Rather than the computer science foundation, the annual semantic technology conference in San Jose focusses on the practical applications of the approach. Visitor numbers are growing at a ‘double digit’ clip, and vendors are starting to include big names such as Oracle. We take a look.
It seems that we’re through the trough of disillusionment about the fact that the semantic web as outlined by the Tim Berners Lee in 1999 has not exactly materialised (yet). It’s not news that we do not all have intelligent agents that can seek out all kinds of data on the ‘net, and integrate it to satisfy our specific queries and desires. What we do have is a couple of interesting and productive approaches to the mixing and matching of disparate information that hint at a slope of enlightenment, heading to a plateau of productivity.
Easily the clearest example from the conference is the case of Blue Shield of California, a sizeable health care insurer in the US. They faced the familiar issue of a pile of legacy applications with custom connections, that were required to do things they were never designed to do. As a matter of fact, customer and policy data (core data, clearly) were spread over two systems of different vintage, making a unified view very difficult.
In contrast to what you might expect, the solution they built leaves the data in the existing databases- nothing is replicated in a separate store. Instead, the integration takes place in a ’semantic layer’. In essence, that means that users can ask pretty complex and detailed questions of any information that is held in any system, in terms of a set of models of the business. These queries end up at the same old systems, where they get mapped from semantic web query form into good old SQL database queries.
This kind of approach doesn’t look all that different from the Enterprise Service Bus (ESB) in principle, but takes takes the insulation of service consumers from the details of service providers rather further. Service consumers in a semantic layer have just one API for any kind of data (the W3C’s SPARQL query language) and one datamodel (RDF, though output in XML or JSON is common). Most importantly, the meaning of the data is modelled in a set of ontologies, not in the documentation of the service providers, or the heads of their developers.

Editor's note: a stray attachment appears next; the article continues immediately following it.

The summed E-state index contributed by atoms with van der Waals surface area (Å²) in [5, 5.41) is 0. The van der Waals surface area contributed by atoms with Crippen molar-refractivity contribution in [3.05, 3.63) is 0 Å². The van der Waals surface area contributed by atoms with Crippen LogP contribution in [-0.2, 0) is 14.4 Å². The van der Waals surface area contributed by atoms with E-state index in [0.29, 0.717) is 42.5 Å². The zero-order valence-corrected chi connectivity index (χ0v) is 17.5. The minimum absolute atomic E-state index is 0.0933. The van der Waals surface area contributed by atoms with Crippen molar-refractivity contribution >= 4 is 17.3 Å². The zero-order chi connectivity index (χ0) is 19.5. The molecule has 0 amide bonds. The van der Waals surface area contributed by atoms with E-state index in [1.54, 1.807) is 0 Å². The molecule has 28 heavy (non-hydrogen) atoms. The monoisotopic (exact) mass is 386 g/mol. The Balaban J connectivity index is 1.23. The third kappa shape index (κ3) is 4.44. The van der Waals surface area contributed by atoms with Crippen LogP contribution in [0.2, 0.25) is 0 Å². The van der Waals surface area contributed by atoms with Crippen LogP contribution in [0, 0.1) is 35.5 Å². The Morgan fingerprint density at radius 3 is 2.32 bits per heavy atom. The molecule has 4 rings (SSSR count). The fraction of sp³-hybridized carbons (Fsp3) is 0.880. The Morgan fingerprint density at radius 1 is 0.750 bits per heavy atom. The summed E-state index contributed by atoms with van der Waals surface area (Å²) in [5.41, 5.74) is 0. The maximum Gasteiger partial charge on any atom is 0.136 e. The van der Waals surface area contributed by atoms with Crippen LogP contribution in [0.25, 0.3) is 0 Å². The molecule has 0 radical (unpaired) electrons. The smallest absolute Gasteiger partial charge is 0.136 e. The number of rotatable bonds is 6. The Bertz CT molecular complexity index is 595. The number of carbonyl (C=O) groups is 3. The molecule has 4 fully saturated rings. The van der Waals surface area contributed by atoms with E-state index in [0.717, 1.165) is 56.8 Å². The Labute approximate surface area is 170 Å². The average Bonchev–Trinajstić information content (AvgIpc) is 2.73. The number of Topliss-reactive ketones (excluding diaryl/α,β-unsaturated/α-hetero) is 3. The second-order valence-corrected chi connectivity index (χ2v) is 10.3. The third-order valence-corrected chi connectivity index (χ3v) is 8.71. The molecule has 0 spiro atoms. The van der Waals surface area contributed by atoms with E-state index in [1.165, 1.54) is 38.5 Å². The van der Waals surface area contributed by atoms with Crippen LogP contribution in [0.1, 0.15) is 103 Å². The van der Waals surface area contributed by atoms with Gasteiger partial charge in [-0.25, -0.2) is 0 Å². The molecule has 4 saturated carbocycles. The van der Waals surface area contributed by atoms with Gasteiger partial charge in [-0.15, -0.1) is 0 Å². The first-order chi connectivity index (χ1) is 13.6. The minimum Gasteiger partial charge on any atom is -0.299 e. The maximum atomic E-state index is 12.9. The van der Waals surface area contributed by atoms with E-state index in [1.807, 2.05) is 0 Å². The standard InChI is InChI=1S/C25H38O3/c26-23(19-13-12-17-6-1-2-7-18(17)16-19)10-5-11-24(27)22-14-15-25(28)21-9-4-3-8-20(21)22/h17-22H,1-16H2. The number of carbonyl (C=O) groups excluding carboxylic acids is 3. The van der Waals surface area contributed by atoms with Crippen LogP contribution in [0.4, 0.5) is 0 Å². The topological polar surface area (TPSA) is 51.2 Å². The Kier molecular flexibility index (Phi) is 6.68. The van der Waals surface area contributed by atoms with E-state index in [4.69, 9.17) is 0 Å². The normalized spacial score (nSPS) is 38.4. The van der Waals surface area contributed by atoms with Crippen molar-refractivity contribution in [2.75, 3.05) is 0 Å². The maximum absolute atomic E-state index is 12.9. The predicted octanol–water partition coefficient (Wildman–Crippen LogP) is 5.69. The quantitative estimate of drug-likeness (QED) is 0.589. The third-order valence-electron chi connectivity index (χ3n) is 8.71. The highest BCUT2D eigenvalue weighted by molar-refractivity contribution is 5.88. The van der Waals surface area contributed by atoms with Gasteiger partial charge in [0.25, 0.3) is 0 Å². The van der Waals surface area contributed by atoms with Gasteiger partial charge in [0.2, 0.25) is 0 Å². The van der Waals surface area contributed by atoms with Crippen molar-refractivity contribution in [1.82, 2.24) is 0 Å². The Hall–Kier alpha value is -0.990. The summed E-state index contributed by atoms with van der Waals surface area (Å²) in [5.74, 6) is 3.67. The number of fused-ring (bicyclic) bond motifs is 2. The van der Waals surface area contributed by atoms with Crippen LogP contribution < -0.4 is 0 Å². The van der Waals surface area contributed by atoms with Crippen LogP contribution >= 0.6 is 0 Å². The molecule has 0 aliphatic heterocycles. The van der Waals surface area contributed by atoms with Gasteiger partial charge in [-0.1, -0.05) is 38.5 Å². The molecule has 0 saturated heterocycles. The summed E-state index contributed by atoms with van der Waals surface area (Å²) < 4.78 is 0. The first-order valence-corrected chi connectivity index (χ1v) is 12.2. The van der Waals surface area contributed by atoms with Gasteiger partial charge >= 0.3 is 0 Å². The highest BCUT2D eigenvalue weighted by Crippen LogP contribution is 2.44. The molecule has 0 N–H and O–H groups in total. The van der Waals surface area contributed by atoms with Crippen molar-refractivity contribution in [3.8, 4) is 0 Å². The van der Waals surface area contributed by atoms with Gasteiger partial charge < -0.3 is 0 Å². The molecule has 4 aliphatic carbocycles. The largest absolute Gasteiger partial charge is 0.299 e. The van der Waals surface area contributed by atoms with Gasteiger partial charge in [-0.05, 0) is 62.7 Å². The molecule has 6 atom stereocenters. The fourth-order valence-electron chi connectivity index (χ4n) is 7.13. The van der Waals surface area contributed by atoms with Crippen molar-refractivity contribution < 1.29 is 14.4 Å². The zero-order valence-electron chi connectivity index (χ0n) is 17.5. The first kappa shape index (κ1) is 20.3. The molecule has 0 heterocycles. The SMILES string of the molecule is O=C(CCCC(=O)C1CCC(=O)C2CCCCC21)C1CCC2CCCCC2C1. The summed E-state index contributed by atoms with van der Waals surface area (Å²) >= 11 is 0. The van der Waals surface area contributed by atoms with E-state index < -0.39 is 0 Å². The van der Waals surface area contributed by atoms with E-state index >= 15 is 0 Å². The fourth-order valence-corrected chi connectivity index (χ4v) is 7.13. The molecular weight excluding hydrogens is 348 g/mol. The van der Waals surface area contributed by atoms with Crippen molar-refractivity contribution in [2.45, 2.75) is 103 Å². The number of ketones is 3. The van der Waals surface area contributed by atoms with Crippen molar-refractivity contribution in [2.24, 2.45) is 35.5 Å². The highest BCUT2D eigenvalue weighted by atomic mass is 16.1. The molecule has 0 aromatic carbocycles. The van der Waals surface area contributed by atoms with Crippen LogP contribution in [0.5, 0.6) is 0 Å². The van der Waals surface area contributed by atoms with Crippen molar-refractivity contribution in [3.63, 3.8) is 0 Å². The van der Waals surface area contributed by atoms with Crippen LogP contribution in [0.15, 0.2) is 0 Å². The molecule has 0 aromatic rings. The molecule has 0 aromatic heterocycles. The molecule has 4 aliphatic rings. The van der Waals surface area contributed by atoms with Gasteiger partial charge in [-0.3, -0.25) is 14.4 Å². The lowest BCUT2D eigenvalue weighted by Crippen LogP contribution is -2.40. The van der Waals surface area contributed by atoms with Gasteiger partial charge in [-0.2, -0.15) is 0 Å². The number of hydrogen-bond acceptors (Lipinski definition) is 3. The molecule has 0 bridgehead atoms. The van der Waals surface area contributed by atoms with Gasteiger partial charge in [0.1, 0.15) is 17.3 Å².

While the Blue Shield of California case was done by BBN, other vendors that exhibited in San Jose have similar approaches, often built on open source components. The most eye catching of those components (and also used by BBN) is netkernel: the overachieving offspring of the web and unix. It’s not necessarily semantic tech per se, but more of a language agnostic application environment that competes with J2EE.
Away from the enterprise, and more towards the webby (and educational!) end of things, the state of semantic technology becomes less clear. There are big web apps such as the Twine social network where the triples are working very much in the background, or powerset, where it is much more in your face, but to little apparent effect.
Much less polished, but much, much more interesting is dbpedia.org- an attempt to put all public domain knowledge in a triple store. Yes, that includes wikipedia, but also the US census and much more. DBpedia is accessible via a number of interfaces, including SPARQL. The result is the closest thing yet to a live instance of the semantic web as originally conceived, where it really is possible to ask questions like “give me all football players with number 11 shirts from clubs with stadiums with more than 40000 seats, who were born in a country with more than 10M inhabitants“. Because of the inherent flexibility of a triple store and with the power of the SPARQL interface, dbpedia could end up powering all kinds of other web applications and user interfaces.
Nearer to a real semantic web, though, is Yahoo’s well publicised move to start supporting relevant standards. While the effect isn’t yet so obvious as semantic integration in the enterprise or dbpedia. it could end up being significant, for the simple reason that it focusses on the organisational model. It does that by processing data in various ’semantic web light’ formats that are embedded in webpages in the structuring and presentation of search results. If you’d want to present a nice set of handles on your site’s content in a yahoo search results page -links to maps, contact info, schedules etc- it’s time to start using RDFa or microformats.
Beyond the specifics of semantic standards or technologies of this point in time, though, lies the increasing demands for such tools. The volume and heterogeneity of data is increasing rapidly, not least because means of fishing structured data out of unstructured data are improving. At the same time, the format of structured data (its syntax) is much less of an issue than it once was, as is the means of shifting that data around. What remains is making sense of that data, and that requires semantic technology.
The semantic conference site gives an overview, but not any presentations, alas.
The California Blue Shield architecture was built with BBN’s Asio tool suite
More about the netkernel resource oriented computing platform can be found on the 1060 website
Twine is still in private beta, but will open up in overhauled form in the autumn.
Powerset is wikipedia with added semantic sauce.
DBpedia is the community effort to gather all public domain knowledge in a triple store. There’s a page that outlines all ways of accessing it over the web.
Yahoo’s SearchMonkey is the project to utilise semweb light specs in search results.